Friday, March 15, 2013

Peirce's concise refutation of Kant

From The Philosophy of Peirce: Selected Writings, a very concise refutation of Kant (pg. 15, his "Fixation of Belief" article, CP 5.358-87), Kant believes that
An opinion that something is universally true clearly goes further than experience can warrant. An opinion that something is necessarily true (that is, not merely is true in the existing state of things, but would be true in every state of things) equally goes further than experience will warrant.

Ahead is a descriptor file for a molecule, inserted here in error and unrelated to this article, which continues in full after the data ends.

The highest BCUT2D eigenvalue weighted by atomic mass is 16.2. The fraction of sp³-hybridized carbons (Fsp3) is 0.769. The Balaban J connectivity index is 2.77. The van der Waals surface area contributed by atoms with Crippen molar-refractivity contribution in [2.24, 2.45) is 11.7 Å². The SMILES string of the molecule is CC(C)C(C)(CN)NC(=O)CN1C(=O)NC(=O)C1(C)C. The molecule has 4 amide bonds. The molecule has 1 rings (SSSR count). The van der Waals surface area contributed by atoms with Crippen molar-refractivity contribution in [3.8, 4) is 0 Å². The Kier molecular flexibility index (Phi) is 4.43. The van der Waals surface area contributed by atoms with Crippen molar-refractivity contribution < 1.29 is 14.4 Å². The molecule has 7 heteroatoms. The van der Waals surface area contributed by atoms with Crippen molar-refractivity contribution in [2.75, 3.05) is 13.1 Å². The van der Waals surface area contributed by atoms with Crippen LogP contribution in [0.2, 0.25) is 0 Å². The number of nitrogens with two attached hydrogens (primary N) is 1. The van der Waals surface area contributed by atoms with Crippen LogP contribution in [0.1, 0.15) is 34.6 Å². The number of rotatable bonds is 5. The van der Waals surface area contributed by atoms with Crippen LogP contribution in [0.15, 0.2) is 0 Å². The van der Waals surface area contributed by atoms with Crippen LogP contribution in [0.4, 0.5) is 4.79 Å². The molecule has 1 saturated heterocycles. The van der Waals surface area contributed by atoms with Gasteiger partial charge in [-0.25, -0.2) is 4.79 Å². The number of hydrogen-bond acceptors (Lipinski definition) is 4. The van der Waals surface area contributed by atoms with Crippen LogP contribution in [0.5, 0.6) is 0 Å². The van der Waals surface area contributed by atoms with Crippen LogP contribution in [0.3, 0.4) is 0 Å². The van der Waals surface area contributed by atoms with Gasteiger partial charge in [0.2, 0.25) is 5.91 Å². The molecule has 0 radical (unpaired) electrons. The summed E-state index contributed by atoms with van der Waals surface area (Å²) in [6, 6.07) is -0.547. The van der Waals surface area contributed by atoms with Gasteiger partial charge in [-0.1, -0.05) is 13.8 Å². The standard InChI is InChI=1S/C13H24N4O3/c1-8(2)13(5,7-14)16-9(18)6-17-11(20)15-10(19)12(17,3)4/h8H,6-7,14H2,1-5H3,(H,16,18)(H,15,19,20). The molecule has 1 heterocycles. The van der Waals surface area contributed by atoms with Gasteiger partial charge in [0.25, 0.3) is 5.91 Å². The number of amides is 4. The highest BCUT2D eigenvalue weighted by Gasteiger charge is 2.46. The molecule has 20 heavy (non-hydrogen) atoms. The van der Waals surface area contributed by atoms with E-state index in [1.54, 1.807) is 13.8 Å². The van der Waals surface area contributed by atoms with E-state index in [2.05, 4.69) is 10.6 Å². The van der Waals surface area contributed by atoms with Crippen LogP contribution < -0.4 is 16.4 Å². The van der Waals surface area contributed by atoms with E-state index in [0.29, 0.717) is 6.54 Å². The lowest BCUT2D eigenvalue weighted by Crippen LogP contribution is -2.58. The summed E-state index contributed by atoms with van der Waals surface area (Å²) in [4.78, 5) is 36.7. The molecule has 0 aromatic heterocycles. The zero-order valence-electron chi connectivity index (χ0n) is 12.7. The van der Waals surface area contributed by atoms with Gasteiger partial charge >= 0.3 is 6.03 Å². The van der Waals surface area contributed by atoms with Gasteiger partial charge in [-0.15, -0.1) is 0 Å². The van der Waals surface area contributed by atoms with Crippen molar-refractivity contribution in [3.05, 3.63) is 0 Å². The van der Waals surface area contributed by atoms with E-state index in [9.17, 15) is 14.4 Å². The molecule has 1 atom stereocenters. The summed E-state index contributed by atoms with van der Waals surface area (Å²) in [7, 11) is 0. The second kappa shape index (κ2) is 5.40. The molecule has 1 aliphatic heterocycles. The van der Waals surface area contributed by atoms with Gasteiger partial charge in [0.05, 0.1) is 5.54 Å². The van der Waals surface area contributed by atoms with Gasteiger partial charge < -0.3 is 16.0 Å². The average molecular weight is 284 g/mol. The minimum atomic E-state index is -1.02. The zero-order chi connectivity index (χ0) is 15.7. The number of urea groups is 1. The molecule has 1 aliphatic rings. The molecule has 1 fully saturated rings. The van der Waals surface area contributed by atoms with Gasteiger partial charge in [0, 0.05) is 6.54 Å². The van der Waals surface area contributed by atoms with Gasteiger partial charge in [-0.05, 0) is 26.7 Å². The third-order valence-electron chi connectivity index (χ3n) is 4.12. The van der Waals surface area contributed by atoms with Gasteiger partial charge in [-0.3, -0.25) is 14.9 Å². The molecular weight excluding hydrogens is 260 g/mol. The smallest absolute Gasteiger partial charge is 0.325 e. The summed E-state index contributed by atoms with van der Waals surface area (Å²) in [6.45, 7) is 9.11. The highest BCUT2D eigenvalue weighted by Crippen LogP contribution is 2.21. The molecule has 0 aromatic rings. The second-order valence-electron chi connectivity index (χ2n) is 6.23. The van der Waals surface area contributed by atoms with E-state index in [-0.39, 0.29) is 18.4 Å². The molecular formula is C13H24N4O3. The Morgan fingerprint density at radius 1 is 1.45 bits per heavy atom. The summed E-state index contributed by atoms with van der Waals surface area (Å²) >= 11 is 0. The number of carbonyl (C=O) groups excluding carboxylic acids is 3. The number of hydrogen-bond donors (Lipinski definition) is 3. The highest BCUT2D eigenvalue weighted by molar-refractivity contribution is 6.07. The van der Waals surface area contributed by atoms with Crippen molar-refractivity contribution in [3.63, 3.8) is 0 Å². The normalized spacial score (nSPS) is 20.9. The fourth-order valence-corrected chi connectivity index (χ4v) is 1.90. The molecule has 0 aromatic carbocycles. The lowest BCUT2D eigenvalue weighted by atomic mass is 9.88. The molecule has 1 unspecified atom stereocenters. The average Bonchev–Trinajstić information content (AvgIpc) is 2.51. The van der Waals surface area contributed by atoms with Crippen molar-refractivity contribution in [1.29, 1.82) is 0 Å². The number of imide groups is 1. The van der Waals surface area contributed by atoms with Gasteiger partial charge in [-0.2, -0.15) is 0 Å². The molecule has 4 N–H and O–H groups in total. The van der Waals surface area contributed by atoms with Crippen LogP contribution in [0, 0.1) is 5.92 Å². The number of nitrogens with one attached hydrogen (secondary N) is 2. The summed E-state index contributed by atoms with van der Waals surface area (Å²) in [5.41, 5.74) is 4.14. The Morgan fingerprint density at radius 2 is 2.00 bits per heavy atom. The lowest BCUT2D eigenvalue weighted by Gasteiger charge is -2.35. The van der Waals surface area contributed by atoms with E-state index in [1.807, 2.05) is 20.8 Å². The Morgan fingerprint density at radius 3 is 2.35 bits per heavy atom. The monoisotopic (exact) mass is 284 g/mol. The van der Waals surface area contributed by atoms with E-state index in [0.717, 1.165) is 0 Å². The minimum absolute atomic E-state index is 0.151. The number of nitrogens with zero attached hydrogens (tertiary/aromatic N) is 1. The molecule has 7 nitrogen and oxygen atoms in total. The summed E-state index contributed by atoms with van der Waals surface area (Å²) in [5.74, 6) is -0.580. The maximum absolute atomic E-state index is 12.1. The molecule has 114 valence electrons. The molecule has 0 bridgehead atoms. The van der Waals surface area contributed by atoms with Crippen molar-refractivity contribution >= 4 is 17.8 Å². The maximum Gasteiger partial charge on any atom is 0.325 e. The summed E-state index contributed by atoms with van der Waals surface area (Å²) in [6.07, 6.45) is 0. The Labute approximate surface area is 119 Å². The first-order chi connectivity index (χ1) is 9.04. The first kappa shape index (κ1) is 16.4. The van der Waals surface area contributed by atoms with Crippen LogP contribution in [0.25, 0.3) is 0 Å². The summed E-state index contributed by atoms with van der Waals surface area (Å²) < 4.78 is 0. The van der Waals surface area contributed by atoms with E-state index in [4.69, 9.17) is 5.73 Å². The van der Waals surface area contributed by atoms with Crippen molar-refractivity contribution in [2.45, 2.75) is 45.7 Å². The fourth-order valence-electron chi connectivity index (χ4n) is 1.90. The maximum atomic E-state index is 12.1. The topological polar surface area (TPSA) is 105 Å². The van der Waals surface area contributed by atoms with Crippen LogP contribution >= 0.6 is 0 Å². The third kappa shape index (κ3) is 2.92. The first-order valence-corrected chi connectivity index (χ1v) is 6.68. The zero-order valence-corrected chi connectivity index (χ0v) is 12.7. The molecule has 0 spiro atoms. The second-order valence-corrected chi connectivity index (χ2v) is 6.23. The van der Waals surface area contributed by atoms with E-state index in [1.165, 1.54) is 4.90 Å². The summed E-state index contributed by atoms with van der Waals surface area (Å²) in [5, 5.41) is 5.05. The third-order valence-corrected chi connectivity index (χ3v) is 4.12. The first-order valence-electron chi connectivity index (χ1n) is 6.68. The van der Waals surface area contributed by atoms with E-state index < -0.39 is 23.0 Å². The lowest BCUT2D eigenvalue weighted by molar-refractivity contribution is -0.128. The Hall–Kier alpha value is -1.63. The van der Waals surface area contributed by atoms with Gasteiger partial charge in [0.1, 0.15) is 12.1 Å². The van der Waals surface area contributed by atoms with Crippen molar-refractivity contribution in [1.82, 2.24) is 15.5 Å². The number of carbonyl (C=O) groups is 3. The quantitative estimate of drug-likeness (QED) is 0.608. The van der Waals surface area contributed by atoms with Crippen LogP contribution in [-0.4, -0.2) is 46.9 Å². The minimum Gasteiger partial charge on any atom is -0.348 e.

Kant proceeds to reason as follows:
  • Geometrical propositions are held to be universally true.
    • Hence, they are not given by experience.
  • Consequently, it must be owing to an inward necessity of man's nature that he sees everything in space.
  • Ergo, the sum of the angles of a triangle will be equal to two right angles for all the objects of our vision.
But the dry-rot of reason in the seminaries has gone to the point where such stuff is held to be admirable argumentation.

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